Hameed Nizami was born in Sangla Hill (Sheikhupura) in 1915. He left his hometown in 1932 to study at Islamia College, Lahore. After graduation he moved to Forman Christian College, Lahore, for his MA in English.

While in Islamia College he edited the college magazine named as Crescent with the additional honour of being the Deputy Editor of Sarbaan, a political and literary monthly.

He was the founder President of the Muslim Students Federation in 1937. This student body played a pivotal role in galvanising the Muslim youth under the banner of Muslim League.

It was immediately after the adoption of the Pakistan Resolution that under the instructions of the Quaid-i-Azam Mohammad Ali Jinnah, Hameed Nizami started the fortnightly Nawa-i-Waqt on March 29, 1940, from Lahore. In November 1941, it was converted into a weekly and in July 1944 into a daily newspaper. On all three occasions, the Quaid felicitated Hameed Nizami for his endeavours. Indeed, the very idea of Nawa-i-Waqt was to plead the Pakistan cause. Despite being a spokesman of the Muslim League, the Nawa-i-Waqt was neither a party paper, nor did Hameed Nizami desire it to be so!

Hameed Nizami belonged to a breed of journalists, who had started their career as activists in the Freedom Movement. Until his untimely death on February 25, 1962, at the age of 47, he conducted the policy of his newspaper in letter and in spirit of Hadith, which still appears on the editorial page of the Nawa-i-Waqt.

"Real jihad is to speak the truth before a tyrannical ruler.”

Hameed Nizami's belief in the freedom of the press was absolutely unassailable. According to him, "a dishonest and sycophant press can do no service to the country or the government in power. On the contrary, an opposition or critical press cannot do even one-tenth of the damage that a sycophant press can do to a government. The sycophant press keeps the leadership unaware of the sentiments of the people and the real happenings in the country. By doing this, it creates a false sense of security among the ruling elite, which unintentionally starts thinking that the populace is very happy with their policies" (Excerpts from an editorial of Nawa-i-Waqt).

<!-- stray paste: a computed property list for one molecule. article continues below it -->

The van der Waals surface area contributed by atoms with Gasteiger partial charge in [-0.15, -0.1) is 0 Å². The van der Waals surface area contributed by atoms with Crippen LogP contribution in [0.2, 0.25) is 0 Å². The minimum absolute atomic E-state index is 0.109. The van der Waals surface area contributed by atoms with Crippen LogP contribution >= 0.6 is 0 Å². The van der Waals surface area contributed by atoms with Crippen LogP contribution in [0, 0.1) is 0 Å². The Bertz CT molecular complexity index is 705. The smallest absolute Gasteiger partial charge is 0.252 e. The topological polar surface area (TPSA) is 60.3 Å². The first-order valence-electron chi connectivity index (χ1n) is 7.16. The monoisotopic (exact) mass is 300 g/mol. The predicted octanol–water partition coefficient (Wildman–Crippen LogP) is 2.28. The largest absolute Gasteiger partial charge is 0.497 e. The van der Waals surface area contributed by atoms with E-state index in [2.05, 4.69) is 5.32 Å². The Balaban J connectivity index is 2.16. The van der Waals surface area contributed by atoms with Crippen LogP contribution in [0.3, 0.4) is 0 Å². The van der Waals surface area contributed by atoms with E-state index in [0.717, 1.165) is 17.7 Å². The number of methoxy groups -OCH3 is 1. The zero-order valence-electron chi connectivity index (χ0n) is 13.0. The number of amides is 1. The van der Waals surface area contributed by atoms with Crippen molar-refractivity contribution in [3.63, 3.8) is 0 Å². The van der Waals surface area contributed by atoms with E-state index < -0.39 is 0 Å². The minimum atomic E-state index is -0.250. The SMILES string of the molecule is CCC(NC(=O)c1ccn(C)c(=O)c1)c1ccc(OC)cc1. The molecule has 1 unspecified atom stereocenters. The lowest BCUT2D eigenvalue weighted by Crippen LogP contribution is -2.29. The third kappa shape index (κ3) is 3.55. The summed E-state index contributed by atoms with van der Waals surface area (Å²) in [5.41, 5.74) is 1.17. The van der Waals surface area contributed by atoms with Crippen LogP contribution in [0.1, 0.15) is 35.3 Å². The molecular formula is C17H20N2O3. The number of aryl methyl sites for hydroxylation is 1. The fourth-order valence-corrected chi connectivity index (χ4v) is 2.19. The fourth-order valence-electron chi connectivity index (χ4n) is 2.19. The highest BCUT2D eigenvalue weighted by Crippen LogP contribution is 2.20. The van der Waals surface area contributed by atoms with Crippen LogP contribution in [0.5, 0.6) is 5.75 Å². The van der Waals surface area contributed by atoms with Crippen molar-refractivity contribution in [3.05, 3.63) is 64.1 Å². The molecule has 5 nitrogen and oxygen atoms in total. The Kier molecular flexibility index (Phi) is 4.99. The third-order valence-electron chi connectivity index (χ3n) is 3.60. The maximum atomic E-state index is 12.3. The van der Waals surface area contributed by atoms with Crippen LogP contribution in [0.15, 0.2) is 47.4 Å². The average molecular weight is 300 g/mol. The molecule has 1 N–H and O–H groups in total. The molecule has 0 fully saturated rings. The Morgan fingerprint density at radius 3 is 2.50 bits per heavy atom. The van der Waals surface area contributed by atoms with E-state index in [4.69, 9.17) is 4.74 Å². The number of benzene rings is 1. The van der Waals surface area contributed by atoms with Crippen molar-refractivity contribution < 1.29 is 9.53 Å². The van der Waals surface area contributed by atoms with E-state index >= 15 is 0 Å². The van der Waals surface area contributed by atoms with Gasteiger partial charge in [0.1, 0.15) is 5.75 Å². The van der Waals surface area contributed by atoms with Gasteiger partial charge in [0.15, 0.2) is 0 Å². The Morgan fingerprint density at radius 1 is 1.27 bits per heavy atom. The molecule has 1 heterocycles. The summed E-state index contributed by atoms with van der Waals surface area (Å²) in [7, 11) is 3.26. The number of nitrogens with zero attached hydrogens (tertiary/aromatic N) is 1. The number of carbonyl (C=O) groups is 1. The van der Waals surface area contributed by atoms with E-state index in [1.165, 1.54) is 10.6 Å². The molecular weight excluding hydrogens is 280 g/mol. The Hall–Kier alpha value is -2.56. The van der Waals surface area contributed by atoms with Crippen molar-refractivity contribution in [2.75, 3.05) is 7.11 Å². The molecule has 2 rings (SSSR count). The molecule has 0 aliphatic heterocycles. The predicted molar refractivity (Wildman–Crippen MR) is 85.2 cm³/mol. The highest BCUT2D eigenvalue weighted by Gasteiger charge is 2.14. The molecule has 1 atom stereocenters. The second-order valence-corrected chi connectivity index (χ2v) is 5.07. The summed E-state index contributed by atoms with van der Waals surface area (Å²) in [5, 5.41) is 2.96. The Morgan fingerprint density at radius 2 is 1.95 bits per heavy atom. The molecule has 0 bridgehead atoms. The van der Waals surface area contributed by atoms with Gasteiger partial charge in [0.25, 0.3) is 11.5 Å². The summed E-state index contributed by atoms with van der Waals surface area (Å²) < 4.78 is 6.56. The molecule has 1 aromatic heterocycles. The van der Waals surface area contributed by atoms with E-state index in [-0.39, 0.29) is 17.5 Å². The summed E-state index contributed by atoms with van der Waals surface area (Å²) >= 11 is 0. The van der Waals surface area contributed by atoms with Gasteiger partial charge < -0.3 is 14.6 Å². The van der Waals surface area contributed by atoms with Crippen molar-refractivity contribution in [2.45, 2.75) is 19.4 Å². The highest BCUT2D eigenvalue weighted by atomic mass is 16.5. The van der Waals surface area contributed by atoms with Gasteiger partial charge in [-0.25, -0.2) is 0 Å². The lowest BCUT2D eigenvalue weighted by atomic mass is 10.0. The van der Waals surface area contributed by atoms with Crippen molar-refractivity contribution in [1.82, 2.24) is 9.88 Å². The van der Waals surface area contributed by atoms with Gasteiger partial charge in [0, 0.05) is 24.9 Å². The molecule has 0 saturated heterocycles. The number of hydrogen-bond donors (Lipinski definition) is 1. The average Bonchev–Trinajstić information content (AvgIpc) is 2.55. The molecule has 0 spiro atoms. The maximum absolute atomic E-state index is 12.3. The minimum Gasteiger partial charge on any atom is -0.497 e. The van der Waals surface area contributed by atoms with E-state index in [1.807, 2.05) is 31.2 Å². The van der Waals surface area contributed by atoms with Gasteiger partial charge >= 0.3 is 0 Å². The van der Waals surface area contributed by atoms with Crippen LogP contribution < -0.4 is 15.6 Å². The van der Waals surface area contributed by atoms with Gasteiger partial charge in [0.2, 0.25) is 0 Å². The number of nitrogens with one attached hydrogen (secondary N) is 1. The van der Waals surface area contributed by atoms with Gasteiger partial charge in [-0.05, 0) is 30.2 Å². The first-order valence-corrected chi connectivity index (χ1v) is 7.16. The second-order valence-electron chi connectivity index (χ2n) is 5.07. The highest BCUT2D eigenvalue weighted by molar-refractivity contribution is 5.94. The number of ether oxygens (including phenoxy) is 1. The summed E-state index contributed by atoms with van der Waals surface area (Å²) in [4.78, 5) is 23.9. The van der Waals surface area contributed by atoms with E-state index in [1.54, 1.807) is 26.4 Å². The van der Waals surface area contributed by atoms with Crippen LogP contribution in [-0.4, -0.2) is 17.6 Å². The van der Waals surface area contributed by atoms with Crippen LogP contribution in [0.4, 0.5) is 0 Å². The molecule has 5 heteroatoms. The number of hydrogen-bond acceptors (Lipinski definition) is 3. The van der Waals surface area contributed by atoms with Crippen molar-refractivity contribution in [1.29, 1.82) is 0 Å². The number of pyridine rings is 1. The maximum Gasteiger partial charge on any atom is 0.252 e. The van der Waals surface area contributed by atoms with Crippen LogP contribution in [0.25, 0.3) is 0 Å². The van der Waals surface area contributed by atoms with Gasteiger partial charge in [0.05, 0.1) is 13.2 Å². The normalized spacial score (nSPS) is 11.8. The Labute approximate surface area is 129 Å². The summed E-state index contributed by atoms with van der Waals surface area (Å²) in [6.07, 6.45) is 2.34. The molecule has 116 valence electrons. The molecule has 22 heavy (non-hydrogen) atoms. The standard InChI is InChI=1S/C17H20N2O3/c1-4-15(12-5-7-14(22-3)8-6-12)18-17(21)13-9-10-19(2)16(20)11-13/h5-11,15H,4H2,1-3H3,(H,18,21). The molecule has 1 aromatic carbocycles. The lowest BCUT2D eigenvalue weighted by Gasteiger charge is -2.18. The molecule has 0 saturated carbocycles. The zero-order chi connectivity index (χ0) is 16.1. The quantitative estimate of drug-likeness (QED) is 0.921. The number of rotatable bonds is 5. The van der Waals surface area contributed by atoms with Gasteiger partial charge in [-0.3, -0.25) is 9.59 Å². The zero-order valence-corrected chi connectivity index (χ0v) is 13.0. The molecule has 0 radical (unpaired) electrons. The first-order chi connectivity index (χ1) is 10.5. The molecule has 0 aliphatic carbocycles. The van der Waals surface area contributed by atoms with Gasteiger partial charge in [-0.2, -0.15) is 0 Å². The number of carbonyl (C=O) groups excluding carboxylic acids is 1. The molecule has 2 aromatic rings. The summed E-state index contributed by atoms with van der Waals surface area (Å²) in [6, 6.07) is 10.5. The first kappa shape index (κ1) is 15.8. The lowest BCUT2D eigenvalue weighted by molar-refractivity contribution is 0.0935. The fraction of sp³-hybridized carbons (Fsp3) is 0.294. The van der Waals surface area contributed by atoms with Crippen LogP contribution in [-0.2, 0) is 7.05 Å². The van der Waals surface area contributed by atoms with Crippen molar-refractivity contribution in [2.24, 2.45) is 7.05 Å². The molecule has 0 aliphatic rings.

One of the most distinguished aspects of Hameed Nizami's bent of mind was that he considered journalism to be full-time, all-embracing profession. Once he became a journalist, he refrained from active politics. He was a prolific speaker. He considered his newspaper to be a better vehicle to serve the cause of Pakistan than going into active politics.

Another important aspect of Hameed Nizam’s policy bias for the Nawa-i-Waqt was his total rejection of those who had opposed the creation of Pakistan.